I’ve seen a lot of people posting pictures of safety pins on FB. Like the folks who posted photos of hoodie-wearing kids after the Trayvon Martin killings came to light, this is supposed to be “an act of solidarity”. I appreciate the sentiment, but in all honesty, I would much rather read about people willing to go to threatened communities, putting their bodies on the line defending the most vulnerable in American society. Better yet, I’d rather not see anything at all like that. Our acts of righteousness, after all, should be done in secret so our left hand doesn’t know what our right hand is doing. Part of our problem on the left is we’ve endured way too much talk, much of it amounting to nothing at all. A whole lot of willingness to make symbolic stances without risking anything. Like the man who once insisted I didn’t care about the dead in Haiti from the earthquake and subsequent cholera epidemic because I wasn’t writing about it, I’m amazed by the people who really believe that speaking or writing is some kind of substitute for actually risking something, whether it’s financial stability, social status, or even physical health. It’s the height of absurdity to insist others don’t care as much as oneself does simply because those others remain silent. It’s also the depth of ridiculousness to believe oneself more righteous than others because one says or does something that, in fact, millions of others are doing. Putting a safety pin on my FB page won’t protect children of Mexican and other Latin immigrants harassed by classmates. It won’t protect minority communities from the threat of violence. It won’t shield women from the depredations of those insistent upon a license to sexual violence.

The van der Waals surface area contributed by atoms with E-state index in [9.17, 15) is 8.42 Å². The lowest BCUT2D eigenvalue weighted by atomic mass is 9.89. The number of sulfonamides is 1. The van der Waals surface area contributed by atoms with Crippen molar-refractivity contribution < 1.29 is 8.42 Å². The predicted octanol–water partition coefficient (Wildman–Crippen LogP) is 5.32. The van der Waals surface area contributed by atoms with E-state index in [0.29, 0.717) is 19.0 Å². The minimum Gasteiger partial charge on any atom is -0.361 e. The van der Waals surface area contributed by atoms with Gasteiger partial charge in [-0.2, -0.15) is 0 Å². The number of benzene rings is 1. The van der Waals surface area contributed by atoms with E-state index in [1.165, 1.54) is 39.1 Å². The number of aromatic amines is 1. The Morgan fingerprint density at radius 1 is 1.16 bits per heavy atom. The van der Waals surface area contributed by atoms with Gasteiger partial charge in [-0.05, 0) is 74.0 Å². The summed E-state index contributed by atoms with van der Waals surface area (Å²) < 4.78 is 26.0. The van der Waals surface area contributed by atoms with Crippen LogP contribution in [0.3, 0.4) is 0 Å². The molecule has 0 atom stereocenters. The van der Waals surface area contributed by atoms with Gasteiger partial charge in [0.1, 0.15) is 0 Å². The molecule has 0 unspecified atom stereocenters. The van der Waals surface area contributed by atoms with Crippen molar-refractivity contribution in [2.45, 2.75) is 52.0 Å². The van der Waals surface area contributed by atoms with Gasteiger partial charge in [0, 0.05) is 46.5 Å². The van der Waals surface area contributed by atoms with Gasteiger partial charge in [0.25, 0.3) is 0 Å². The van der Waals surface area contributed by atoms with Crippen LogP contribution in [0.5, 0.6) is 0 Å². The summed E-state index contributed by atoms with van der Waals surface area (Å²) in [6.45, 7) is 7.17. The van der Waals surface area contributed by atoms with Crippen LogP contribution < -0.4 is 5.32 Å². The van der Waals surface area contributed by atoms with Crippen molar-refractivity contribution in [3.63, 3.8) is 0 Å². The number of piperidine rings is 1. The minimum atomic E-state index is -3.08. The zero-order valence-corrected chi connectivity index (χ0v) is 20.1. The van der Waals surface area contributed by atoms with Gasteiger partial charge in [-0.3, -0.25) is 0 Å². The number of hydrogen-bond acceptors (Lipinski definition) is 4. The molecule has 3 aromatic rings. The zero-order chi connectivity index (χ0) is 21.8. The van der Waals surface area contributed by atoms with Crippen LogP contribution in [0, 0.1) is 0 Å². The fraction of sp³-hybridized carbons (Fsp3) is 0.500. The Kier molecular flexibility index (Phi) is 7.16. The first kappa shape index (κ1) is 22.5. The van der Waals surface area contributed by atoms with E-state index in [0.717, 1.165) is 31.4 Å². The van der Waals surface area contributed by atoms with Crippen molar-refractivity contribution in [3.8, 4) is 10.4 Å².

We face dark times ahead. We face the reality that political organization and movement building takes time, money, and commitment far too few people are willing to expend. We face a sense of impotence as we will watch so much of what has made the United States powerful is willfully destroyed. Worst of all, we face all this knowing it could have been different, even avoided.